On March 17 "Haters and Little Heroes" was presented in Rome. The docufilm aims to shed light on cyberbullying and was created - also thanks to the contribution of the UniCredit Foundation - by a class of high school students from the Roberto Rossellini Institute of Cinematography

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"Why do they hate him?" is the question that Giovanni Catoia has asked himself many times since his son Valerio, a Paralympic athlete with Down syndrome, saved a 10-year-old girl who risked drowning in the sea at Sabaudia, became the target of a group of cyberbullies on Facebook.


Valerio did not think twice. Someone needed him and that is why he was awarded the title of Alfiere d’Italia (Ensign of Italy) by President Mattarella. The football player Francesco Totti wanted to meet him and give him his jersey.


But for some people, this was too much and they started to vent their hatred online. When the father tried to contact the two administrators of the social media group that was taking it out on his son, he was insulted as well. At this point he was left with no other choice but to report the group to the Judiciary. The Police started an investigation and a bleak picture emerged.


Alongside non-stop investigative activity to combat crime, the intense action of education and awareness-raising is becoming increasingly important, especially for young people, with the involvement of their families and schools. UniCredit Foundation strongly believes in this action and has decided to support several projects including the creation of the docufilm "Haters e piccoli eroi" (Haters and little heroes), focused on Valerio's story.


The film has been recently presented at the Auditorium della Musica in Rome, after having been produced by the Roberto Rossellini Institute of Cinematography, with the active participation of students of Valerio's age at the time of the events. The docufilm will be widely distributed in Italian schools, where it will raise awareness on the topic of cyberbullying.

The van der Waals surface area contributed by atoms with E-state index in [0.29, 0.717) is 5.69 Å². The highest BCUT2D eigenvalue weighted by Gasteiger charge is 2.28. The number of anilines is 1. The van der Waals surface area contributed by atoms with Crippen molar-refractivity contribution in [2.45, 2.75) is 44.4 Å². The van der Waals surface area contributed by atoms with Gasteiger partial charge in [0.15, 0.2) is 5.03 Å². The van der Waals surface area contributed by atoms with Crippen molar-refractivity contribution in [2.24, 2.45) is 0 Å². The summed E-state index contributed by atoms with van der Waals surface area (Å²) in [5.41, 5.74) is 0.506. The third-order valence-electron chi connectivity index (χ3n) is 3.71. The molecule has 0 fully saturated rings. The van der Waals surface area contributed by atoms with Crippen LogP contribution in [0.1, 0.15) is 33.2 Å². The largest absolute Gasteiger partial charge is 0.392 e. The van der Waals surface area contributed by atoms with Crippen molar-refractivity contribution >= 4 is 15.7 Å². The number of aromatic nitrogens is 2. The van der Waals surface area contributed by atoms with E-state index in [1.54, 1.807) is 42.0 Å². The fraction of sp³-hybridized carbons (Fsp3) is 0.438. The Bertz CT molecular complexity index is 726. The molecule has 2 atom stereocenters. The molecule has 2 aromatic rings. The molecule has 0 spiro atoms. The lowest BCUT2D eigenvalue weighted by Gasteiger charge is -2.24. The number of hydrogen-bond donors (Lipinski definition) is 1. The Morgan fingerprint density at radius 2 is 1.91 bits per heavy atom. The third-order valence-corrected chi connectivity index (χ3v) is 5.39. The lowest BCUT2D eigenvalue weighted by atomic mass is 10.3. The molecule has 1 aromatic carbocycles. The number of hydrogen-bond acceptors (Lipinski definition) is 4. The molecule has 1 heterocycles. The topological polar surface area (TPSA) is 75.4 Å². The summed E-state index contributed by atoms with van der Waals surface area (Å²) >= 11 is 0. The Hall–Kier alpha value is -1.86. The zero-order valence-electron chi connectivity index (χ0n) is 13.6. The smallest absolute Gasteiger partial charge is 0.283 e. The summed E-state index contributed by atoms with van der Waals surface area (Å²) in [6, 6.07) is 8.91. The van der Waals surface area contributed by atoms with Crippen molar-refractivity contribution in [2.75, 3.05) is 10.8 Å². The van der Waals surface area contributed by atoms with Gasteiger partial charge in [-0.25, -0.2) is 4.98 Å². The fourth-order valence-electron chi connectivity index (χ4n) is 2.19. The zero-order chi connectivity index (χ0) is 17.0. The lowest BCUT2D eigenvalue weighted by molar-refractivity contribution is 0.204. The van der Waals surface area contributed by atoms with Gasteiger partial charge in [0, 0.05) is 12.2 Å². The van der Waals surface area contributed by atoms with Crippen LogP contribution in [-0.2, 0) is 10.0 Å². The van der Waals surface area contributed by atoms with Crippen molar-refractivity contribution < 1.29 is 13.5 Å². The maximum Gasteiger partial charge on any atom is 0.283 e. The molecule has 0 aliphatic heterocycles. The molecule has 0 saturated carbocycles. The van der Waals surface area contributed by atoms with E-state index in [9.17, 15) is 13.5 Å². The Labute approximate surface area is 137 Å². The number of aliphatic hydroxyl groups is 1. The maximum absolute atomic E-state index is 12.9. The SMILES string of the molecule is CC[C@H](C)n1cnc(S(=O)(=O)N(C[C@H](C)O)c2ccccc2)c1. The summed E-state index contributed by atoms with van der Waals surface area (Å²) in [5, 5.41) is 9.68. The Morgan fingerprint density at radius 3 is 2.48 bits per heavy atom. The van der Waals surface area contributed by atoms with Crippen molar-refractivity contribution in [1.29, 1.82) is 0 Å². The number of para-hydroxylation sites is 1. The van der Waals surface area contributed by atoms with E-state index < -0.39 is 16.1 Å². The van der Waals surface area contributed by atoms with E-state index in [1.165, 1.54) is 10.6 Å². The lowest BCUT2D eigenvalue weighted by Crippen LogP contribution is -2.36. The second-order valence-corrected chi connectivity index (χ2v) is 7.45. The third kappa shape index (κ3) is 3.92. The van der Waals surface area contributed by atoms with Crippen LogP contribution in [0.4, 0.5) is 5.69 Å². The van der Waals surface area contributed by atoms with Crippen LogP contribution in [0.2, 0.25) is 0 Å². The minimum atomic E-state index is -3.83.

As recalled by Professor Gloriana Maria Giammartino, coordinator of the project at the Rossellini Institute together with Professor Massimo Franchi: "The digital generations use social networks a lot, but often they are not fully aware of the repercussions of the content they share on the web and the impact they can have on real life. Following this project has allowed us to "teach" children how to make more conscious use of their online network, making them reflect and mature. Working with young people on a docufilm on a topic like this, speaking directly with the protagonist and his sister, has meant helping young people to grow. The duration of filming and editing, reliving the experience of a young athlete with Down Syndrome with a huge amount of sympathy. We then chose to have Valerio's sister narrate the story in order to bring the point even closer to the students who were working on the production of the docufilm and felt the seriousness of the consequences of a campaign of hatred generated with superficiality even by adults."